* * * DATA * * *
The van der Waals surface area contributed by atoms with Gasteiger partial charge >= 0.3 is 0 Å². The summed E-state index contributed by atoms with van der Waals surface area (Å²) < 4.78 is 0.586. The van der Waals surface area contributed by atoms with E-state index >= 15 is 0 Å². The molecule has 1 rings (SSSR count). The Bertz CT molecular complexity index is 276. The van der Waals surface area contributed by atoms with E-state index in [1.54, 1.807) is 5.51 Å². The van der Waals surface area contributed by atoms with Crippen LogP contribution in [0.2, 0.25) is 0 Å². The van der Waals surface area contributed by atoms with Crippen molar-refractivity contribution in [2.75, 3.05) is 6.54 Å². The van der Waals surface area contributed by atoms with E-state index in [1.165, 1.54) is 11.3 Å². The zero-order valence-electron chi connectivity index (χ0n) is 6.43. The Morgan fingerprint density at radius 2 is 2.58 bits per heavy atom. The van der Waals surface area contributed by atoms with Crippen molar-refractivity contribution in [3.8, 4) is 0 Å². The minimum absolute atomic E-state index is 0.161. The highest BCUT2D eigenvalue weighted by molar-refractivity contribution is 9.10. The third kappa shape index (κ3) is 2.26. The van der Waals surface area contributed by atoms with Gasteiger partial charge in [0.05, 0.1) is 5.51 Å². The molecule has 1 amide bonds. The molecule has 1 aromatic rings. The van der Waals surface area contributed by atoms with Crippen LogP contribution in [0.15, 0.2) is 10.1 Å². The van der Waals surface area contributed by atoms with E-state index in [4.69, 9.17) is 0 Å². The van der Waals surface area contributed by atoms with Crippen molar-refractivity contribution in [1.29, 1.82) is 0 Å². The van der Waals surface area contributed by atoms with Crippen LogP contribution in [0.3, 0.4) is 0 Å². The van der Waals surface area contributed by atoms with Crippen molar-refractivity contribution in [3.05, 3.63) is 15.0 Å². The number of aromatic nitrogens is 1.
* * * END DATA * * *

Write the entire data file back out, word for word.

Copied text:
The van der Waals surface area contributed by atoms with Gasteiger partial charge >= 0.3 is 0 Å². The summed E-state index contributed by atoms with van der Waals surface area (Å²) < 4.78 is 0.586. The van der Waals surface area contributed by atoms with E-state index >= 15 is 0 Å². The molecule has 1 rings (SSSR count). The Bertz CT molecular complexity index is 276. The van der Waals surface area contributed by atoms with E-state index in [1.54, 1.807) is 5.51 Å². The van der Waals surface area contributed by atoms with Crippen LogP contribution in [0.2, 0.25) is 0 Å². The van der Waals surface area contributed by atoms with Crippen molar-refractivity contribution in [2.75, 3.05) is 6.54 Å². The van der Waals surface area contributed by atoms with E-state index in [1.165, 1.54) is 11.3 Å². The zero-order valence-electron chi connectivity index (χ0n) is 6.43. The Morgan fingerprint density at radius 2 is 2.58 bits per heavy atom. The van der Waals surface area contributed by atoms with Crippen molar-refractivity contribution in [3.8, 4) is 0 Å². The minimum absolute atomic E-state index is 0.161. The highest BCUT2D eigenvalue weighted by molar-refractivity contribution is 9.10. The third kappa shape index (κ3) is 2.26. The van der Waals surface area contributed by atoms with Gasteiger partial charge in [0.05, 0.1) is 5.51 Å². The molecule has 1 amide bonds. The molecule has 1 aromatic rings. The van der Waals surface area contributed by atoms with Crippen LogP contribution in [0.15, 0.2) is 10.1 Å². The van der Waals surface area contributed by atoms with E-state index in [4.69, 9.17) is 0 Å². The van der Waals surface area contributed by atoms with Crippen molar-refractivity contribution in [1.29, 1.82) is 0 Å². The van der Waals surface area contributed by atoms with Crippen LogP contribution in [0.3, 0.4) is 0 Å². The van der Waals surface area contributed by atoms with Crippen molar-refractivity contribution in [3.05, 3.63) is 15.0 Å². The number of aromatic nitrogens is 1.